YouTube, LLC reaches a greater percentage of the Canadian population than the U.S., the U.K. and Germany, but Canadian businesses aren’t taking advantage of its reach.
According to numbers released by ComScore Inc. this spring, YouTube reaches 42 per cent of the U.S. population, 56 per cent of the U.K and 48 per cent of Germany.
Meanwhile, 84 per cent of Canadians are spending time looking at video and 70 per cent of Canadians are doing so on YouTube, said Andrea Wilkie, retail account manager at Google Canada.
“It’s up 86 per cent year over year, which is huge,” she said. “Back in June 2008, the average was about 132 minutes and now we’re up to about 247, so not only are people online or on YouTube … they are spending four hours a month.”
While Canadian consumers are embracing YouTube, according to Wilkie, Canadian businesses aren’t. “Businesses just aren’t there to sort of mirror their actual behaviours and leverage that opportunity that people are spending so much time,” she said.
Canadians are starting to think about search “a little bit more” when they launch campaigns, but “understanding the power and actually leveraging YouTube is not happening in the same way that consumer consumption is happening for the actual medium,” she said.
“YouTube is the most searched site after Google,” Wilkie pointed out.
Some Canadian businesses “have been very smart by jumping on the bandwagon,” but others “are really, really slow to get started,” said Michael O’Connor Clarke, senior counsellor at Thornley Fallis Communications in Toronto.
It’s important for a lot of businesses to have a well-established presence on YouTube, especially considering its standing as the No. 2 search engine, said Clarke. “There’s more search traffic happening within YouTube than the whole of Bing and Yahoo search and everything else put together,” he said.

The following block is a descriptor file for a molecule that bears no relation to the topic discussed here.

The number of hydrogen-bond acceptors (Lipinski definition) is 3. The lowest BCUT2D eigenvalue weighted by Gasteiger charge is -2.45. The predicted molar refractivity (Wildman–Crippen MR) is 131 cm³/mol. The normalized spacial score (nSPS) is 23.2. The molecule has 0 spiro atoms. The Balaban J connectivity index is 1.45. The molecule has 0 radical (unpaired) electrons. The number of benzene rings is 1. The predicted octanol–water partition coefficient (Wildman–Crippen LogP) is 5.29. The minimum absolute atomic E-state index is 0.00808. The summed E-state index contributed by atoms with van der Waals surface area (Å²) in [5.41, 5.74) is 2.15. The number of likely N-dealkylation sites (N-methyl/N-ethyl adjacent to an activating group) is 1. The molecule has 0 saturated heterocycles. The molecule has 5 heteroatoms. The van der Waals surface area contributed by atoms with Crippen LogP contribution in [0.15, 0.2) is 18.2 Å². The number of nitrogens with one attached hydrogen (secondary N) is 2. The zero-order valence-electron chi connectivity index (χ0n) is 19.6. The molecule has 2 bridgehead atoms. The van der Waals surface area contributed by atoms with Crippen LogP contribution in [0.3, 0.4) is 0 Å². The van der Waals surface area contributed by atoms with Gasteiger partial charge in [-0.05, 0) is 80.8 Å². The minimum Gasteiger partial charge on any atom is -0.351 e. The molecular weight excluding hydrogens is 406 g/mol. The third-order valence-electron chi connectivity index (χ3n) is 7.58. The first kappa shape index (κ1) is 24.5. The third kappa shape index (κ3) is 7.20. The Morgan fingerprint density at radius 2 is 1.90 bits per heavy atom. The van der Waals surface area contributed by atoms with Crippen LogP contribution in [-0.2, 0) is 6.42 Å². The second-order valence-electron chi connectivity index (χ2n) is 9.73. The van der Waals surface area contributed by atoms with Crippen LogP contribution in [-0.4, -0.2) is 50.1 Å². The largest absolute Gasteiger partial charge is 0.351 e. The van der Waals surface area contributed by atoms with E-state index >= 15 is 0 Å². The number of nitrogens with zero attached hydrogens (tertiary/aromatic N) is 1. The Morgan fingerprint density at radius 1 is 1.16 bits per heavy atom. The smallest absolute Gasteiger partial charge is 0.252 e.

“If you are a business that has any kind of profile at all and you’re not managing your presence on YouTube, you are making a big mistake because people are going in there and searching for information about you,” said Clarke.
Businesses who haven’t established a strong presence on YouTube will find the conversation go on without them, Clarke pointed out. “When people go on search, people are finding all the stuff, which in some cases, is going to be negative information about you,” he said.
YouTube offers benefits if video and audio both add value in trying to sell or market or deliver your message, said Tim Hickernell, lead research analyst in Enterprise Applications at Info-Tech Research Group Ltd.
“We see some companies will create videos just so they can say they have something for YouTube … you need to make sure that the audio and video multimedia aspect of it actually adds value to your messaging of the product,” said Hickernell..
1) Don’t rely on U.S. brand interpretations
Canadian brands with headquarters in the U.S. may attempt to leverage what the Americans are doing, but this often results in losing the ability to talk to customers at a local level and missing out on key Canadian holidays, Wilkie warned.
Canadians are also a little slower in the online retail space, may not have the same product offerings and usually have a price differential, so relying on an American brand interpretation on YouTube can result in mixed messaging and risk alienating Canadian customers, she said.
Another downside of relying on American YouTube marketing and advertising campaigns is that traffic gets directed to the U.S. “Even though you have a YouTube brand channel, you’ve got traffic from that going to the .com and not to the .ca, so I think we lose a lot of opportunities,” said Wilkie.
2) Learn from U.S.-based campaigns